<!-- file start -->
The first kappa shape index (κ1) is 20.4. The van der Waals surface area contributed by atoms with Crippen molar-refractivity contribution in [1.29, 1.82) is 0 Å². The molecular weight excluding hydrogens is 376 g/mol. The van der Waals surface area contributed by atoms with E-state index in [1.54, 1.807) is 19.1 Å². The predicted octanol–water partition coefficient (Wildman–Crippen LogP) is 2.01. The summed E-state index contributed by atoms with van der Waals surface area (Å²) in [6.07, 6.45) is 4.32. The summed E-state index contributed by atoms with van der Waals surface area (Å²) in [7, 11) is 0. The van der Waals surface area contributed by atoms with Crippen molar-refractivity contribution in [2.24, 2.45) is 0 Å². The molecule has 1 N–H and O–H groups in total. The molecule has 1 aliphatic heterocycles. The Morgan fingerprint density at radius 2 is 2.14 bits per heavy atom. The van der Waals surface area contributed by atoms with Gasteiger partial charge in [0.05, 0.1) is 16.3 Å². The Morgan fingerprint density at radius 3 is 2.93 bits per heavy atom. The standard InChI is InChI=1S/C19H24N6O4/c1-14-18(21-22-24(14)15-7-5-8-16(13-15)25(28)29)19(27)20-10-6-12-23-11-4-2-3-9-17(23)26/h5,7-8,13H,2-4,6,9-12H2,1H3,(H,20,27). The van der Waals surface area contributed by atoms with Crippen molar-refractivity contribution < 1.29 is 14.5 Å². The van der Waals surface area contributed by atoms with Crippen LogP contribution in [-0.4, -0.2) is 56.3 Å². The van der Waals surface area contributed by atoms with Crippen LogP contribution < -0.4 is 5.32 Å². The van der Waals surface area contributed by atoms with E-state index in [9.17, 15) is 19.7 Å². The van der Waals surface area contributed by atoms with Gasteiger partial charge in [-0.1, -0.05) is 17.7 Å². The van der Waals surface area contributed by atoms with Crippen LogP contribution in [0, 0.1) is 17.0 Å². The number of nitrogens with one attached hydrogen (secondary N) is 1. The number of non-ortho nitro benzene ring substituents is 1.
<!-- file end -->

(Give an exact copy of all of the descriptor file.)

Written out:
The first kappa shape index (κ1) is 20.4. The van der Waals surface area contributed by atoms with Crippen molar-refractivity contribution in [1.29, 1.82) is 0 Å². The molecular weight excluding hydrogens is 376 g/mol. The van der Waals surface area contributed by atoms with E-state index in [1.54, 1.807) is 19.1 Å². The predicted octanol–water partition coefficient (Wildman–Crippen LogP) is 2.01. The summed E-state index contributed by atoms with van der Waals surface area (Å²) in [6.07, 6.45) is 4.32. The summed E-state index contributed by atoms with van der Waals surface area (Å²) in [7, 11) is 0. The van der Waals surface area contributed by atoms with Crippen molar-refractivity contribution in [2.24, 2.45) is 0 Å². The molecule has 1 N–H and O–H groups in total. The molecule has 1 aliphatic heterocycles. The Morgan fingerprint density at radius 2 is 2.14 bits per heavy atom. The van der Waals surface area contributed by atoms with Gasteiger partial charge in [0.05, 0.1) is 16.3 Å². The Morgan fingerprint density at radius 3 is 2.93 bits per heavy atom. The standard InChI is InChI=1S/C19H24N6O4/c1-14-18(21-22-24(14)15-7-5-8-16(13-15)25(28)29)19(27)20-10-6-12-23-11-4-2-3-9-17(23)26/h5,7-8,13H,2-4,6,9-12H2,1H3,(H,20,27). The van der Waals surface area contributed by atoms with Crippen molar-refractivity contribution < 1.29 is 14.5 Å². The van der Waals surface area contributed by atoms with Crippen LogP contribution in [-0.4, -0.2) is 56.3 Å². The van der Waals surface area contributed by atoms with Crippen LogP contribution < -0.4 is 5.32 Å². The van der Waals surface area contributed by atoms with E-state index in [9.17, 15) is 19.7 Å². The van der Waals surface area contributed by atoms with Gasteiger partial charge in [-0.1, -0.05) is 17.7 Å². The van der Waals surface area contributed by atoms with Crippen LogP contribution in [0, 0.1) is 17.0 Å². The number of nitrogens with one attached hydrogen (secondary N) is 1. The number of non-ortho nitro benzene ring substituents is 1.